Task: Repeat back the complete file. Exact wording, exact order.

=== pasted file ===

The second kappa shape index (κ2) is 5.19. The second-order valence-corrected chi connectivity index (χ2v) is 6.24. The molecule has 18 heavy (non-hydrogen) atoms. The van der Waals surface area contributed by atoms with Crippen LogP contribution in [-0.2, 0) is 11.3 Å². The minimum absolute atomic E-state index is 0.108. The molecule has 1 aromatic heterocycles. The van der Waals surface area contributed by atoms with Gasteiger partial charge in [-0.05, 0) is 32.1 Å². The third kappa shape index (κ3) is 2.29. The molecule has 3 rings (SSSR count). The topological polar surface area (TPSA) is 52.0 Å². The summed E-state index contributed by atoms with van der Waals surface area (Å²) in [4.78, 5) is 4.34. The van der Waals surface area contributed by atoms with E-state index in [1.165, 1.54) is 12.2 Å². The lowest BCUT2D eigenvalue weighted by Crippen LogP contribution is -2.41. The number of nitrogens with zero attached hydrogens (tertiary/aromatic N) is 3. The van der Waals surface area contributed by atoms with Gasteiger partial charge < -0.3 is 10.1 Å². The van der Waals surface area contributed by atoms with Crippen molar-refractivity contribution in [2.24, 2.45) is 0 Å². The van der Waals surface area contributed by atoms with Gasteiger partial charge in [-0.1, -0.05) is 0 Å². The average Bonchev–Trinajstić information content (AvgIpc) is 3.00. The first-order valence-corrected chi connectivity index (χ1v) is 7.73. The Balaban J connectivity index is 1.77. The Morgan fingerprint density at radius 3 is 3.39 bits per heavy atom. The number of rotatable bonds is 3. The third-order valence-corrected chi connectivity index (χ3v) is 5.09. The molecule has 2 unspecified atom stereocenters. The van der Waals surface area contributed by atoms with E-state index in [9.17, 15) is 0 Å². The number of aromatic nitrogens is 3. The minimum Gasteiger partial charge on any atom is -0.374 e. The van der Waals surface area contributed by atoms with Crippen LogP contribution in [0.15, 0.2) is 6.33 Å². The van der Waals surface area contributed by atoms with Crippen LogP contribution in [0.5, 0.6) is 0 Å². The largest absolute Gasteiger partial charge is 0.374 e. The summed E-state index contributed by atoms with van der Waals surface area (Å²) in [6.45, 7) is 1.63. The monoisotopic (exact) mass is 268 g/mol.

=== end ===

The second kappa shape index (κ2) is 5.19. The second-order valence-corrected chi connectivity index (χ2v) is 6.24. The molecule has 18 heavy (non-hydrogen) atoms. The van der Waals surface area contributed by atoms with Crippen LogP contribution in [-0.2, 0) is 11.3 Å². The minimum absolute atomic E-state index is 0.108. The molecule has 1 aromatic heterocycles. The van der Waals surface area contributed by atoms with Gasteiger partial charge in [-0.05, 0) is 32.1 Å². The third kappa shape index (κ3) is 2.29. The molecule has 3 rings (SSSR count). The topological polar surface area (TPSA) is 52.0 Å². The summed E-state index contributed by atoms with van der Waals surface area (Å²) in [4.78, 5) is 4.34. The van der Waals surface area contributed by atoms with E-state index in [1.165, 1.54) is 12.2 Å². The lowest BCUT2D eigenvalue weighted by Crippen LogP contribution is -2.41. The number of nitrogens with zero attached hydrogens (tertiary/aromatic N) is 3. The van der Waals surface area contributed by atoms with Gasteiger partial charge < -0.3 is 10.1 Å². The van der Waals surface area contributed by atoms with Crippen molar-refractivity contribution in [2.24, 2.45) is 0 Å². The van der Waals surface area contributed by atoms with Gasteiger partial charge in [-0.1, -0.05) is 0 Å². The average Bonchev–Trinajstić information content (AvgIpc) is 3.00. The first-order valence-corrected chi connectivity index (χ1v) is 7.73. The Balaban J connectivity index is 1.77. The Morgan fingerprint density at radius 3 is 3.39 bits per heavy atom. The number of rotatable bonds is 3. The third-order valence-corrected chi connectivity index (χ3v) is 5.09. The molecule has 2 unspecified atom stereocenters. The van der Waals surface area contributed by atoms with E-state index in [9.17, 15) is 0 Å². The number of aromatic nitrogens is 3. The minimum Gasteiger partial charge on any atom is -0.374 e. The van der Waals surface area contributed by atoms with Crippen LogP contribution in [0.15, 0.2) is 6.33 Å². The van der Waals surface area contributed by atoms with Crippen LogP contribution in [0.5, 0.6) is 0 Å². The largest absolute Gasteiger partial charge is 0.374 e. The summed E-state index contributed by atoms with van der Waals surface area (Å²) in [6.45, 7) is 1.63. The monoisotopic (exact) mass is 268 g/mol.